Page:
Another year, another Hacktoberfest. Hacktoberfest is an event meant to promote open source involvement. This year, I created a basic ray tracer and also contributed to a Prometheus exporter.

Ray tracer

My ray tracer is implemented in Golang without any dependencies and is heavily inspired by the C++ code from the book "Ray Tracing in One Weekend". It was satisfying to work on something that produces a visual result for a change.

The ray tracer uses unbiased monte-carlo sampling. It supports different materials with tunable properties. They mainly differ in light color absorbtion (albedo) and scatter behaviour (diffuse, metalic, reflective, glass). The available shapes are spheres, triangles and infinite planes (useful for the ground).

Rendering is multithreaded. The number of samples per pixel (rays simulated for each pixel) is configurable. To divide the work across workers, the total samples per pixel number is divided by the number of workers. Every worker renders a separate image with the same number of samples per pixel. The images are combined afterwards, yielding an image with the requested number of samples per pixel in total.

Ray tracer example image with different materials
Ray tracer example image with different materials

I implemented a minimal object file format loader that supports vertices and faces, making it possible to load arbitrary models. The cube below was loaded from an object file. It consists of two triangles for each face.

Ray tracer example image with different shapes (triangles, sphere and infinite plane)
Ray tracer example image with different shapes (triangles, sphere and infinite plane)

However, rendering complex models is infeasible because rendering takes too long. I started implementing an acceleration structure, an axis-aligned bounding volume hierarchy, as described in Ray Tracing: The Next Week to improve performance. Without an acceleration structure, each light ray has to be checked for intersections with every single object in the scene. This brute force approach is too slow for complex models that consist of a large number of triangles. I didn't manage to finish the acceleration data structure in October.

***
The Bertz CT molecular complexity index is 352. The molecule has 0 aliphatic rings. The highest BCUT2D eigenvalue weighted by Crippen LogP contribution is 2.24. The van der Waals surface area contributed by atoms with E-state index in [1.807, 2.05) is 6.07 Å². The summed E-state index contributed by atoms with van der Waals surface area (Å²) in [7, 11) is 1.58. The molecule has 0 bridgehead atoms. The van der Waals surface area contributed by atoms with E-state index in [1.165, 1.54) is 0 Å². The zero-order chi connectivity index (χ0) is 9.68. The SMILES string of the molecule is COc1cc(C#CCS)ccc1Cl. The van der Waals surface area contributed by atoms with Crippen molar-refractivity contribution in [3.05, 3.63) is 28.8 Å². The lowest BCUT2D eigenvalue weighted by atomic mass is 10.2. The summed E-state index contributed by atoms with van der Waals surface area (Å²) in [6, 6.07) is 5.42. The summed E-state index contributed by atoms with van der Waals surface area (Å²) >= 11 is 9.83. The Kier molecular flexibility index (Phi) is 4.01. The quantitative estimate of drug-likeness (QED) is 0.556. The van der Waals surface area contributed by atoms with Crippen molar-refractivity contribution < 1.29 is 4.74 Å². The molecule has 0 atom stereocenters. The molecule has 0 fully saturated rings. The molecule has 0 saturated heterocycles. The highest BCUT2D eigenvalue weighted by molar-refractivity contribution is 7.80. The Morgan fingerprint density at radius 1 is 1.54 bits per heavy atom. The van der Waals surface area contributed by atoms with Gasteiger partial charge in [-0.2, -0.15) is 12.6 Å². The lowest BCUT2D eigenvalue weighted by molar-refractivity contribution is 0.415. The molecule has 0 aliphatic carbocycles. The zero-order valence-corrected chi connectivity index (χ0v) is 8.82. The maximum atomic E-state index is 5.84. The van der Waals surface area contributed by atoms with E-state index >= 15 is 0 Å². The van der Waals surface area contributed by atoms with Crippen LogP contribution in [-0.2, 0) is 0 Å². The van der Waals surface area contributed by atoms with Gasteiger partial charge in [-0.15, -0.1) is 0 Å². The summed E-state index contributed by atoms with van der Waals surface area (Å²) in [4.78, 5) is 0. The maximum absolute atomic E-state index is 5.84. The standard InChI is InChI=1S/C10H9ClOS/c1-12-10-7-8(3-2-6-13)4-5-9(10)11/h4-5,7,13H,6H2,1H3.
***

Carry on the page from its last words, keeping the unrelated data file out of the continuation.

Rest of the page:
Harbor Prometheus exporter bugfix

Aside from implementing the ray tracer, I also fixed a socket leak in a Prometheus exporter. The exporter provides metrics for the container registry Harbor. The socket leak was caused by instantiation of a new HTTP client in each scrape request. The dangling connections used up memory in kernel space causing the OOM killer to terminate the exporter process after some time. There were multiple issues complaining about the nearly unbounded growth of memory usage and my employer was affected also.

Hacktoberfest projects are now opt-in

Sadly, there were problems with people spamming repositories with unsubstantive pull requests to get a Hacktoberfest t-shirt without real contributions. The Hacktoberfest organizators reacted by making Hacktoberfest opt-in only for projects and maintainers. I feel this is a very effective measure.


Hacktoberfest was a lot of fun once again. As always, I learned a lot. Working on something that produces a visual result made the progress tangible. I was amazed how simple a basic ray tracer is conceptually. However, implementing a performant ray tracer is a different challenge. There is a huge number of techniques and approaches with different trade offs. For example, rays can be biased towards light sources to reduce the number of rays required for a render without grainy shadows.